Monday, August 24, 2020


My right foot has been slightly swollen since February, but for the past few months, it had seemed as if it had begun to settle down, albeit only slightly. Now that I've started distance walking again, though, the foot has swollen back up—not to the point where it was in February, but to a point where the skin feels tight. I also have a nice little ache in my right foot; it started last week, and it's been with me ever since. Yesterday's walk intensified the ache a bit, so I'll be watching (feeling) its progress over time, but ever since I took my orthotic insoles out of my size 12s and put them into my size 13s, life has improved.

So there are several factors I'm keeping track of: the tightness of my shoes, the pressure of my socks on my toes (I try to leave some toe room in my socks before I put my shoes on, but the socks creep backward toward my heel as I walk, becoming tight over my toes), the general swelling of my right foot, and a few other, minor things. I'm trying to lose a few kilos before the walk begins; the lessened pressure might help with some of these problems. For the moment, I'm optimistic that I'll still be able to walk come October, although I admit it's a bit disturbing to have to check my readiness.


John Mac said...

Interesting, I've never had that issue with socks before. What happens when they are snug against the toes? Blisters?

Kevin Kim said...

I'm pretty sure that my socks have done more to hurt my feet than my shoes have. When the socks pull tight against the toes, the sock fabric pushes hard against the toenails. Repeat this pressure tens of thousands of times over the course of the day, times twenty-five days, and you start cutting off the circulation around the cuticle that keeps the toenails oxygenated.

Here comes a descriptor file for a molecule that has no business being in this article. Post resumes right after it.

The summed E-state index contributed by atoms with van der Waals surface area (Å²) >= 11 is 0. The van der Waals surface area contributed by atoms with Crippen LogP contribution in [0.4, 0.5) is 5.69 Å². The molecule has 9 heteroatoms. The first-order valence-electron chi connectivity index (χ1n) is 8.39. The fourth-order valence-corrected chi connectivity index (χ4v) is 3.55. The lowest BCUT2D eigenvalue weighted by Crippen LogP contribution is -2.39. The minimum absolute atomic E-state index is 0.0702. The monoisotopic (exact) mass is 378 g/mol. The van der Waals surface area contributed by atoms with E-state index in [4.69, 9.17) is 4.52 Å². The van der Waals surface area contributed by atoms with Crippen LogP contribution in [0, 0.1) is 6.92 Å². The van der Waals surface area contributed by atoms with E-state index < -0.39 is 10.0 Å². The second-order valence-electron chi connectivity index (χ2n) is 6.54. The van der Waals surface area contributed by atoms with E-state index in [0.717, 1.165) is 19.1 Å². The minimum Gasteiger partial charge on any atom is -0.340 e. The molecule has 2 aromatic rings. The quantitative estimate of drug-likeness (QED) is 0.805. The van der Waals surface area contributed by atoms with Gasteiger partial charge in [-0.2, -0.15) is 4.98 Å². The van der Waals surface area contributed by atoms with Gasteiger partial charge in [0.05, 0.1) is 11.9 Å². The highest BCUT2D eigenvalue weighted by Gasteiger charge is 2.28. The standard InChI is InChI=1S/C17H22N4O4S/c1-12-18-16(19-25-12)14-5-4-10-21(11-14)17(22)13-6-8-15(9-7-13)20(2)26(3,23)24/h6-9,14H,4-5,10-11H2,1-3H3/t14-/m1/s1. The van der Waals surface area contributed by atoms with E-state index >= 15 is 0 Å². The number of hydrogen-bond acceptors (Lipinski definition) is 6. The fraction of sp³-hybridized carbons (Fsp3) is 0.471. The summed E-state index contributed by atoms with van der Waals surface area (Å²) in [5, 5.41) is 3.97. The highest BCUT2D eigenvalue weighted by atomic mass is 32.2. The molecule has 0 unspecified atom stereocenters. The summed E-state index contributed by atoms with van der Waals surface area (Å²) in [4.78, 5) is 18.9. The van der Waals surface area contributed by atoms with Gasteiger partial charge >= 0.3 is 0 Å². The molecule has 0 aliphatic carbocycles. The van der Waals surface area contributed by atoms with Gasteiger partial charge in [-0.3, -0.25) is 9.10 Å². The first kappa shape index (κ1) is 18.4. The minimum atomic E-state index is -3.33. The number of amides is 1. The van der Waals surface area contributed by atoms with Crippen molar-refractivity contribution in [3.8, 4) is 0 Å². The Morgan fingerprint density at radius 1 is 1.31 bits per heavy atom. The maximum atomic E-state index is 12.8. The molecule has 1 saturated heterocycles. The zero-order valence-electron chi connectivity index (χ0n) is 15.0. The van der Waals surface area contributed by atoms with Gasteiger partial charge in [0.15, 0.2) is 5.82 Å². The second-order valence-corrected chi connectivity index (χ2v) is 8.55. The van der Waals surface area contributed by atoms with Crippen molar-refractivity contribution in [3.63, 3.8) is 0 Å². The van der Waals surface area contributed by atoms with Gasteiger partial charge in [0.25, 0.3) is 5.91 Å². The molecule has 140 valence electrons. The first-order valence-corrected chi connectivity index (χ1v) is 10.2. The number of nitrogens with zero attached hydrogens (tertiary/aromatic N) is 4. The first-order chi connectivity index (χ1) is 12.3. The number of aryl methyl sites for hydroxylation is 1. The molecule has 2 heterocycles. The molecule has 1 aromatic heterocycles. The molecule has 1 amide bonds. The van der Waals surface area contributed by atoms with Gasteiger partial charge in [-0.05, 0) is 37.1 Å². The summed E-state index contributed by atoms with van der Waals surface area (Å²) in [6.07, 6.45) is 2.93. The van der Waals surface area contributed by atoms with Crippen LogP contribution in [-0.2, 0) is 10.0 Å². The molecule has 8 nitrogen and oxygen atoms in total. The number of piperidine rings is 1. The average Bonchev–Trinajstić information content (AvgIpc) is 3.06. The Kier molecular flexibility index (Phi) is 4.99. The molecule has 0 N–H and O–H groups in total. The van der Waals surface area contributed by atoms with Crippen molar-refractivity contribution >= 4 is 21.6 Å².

As the oxygen is depleted in that part of the foot, the skin underneath a given toenail will start to blacken, giving the impression that the toenail itself is blackening. Eventually, the tissue surrounding the toenail, i.e., the tissue keeping the toenail moored to your foot, dies and shrivels, weakening to the point where the toenail is no longer attached except by a few stubborn fibers of tissue. A simple tug with the nail clippers, and the toenail comes off. If the toenail takes a long time to get to that point, the new toenail will start growing under the dead toenail, and that growth will help push the dead toenail off. Lovely image, ja?

I've gone through this cycle about four times, now, so I've become very familiar with it. It's always amusing to think of myself as a human salamander that can regrow lost body parts.

The stopgap solution to the pressure-on-toenails problem is to periodically take off your shoes and tug on your socks to loosen the fabric around your toes. That's a pain in the ass, and I rarely do the proper maintenance while I'm on the trail.

Upshot: it's not blisters.

John Mac said...

Fascinating. Is this a common issue with distance hikers? Surprised someone hasn't invented a non-slip sock.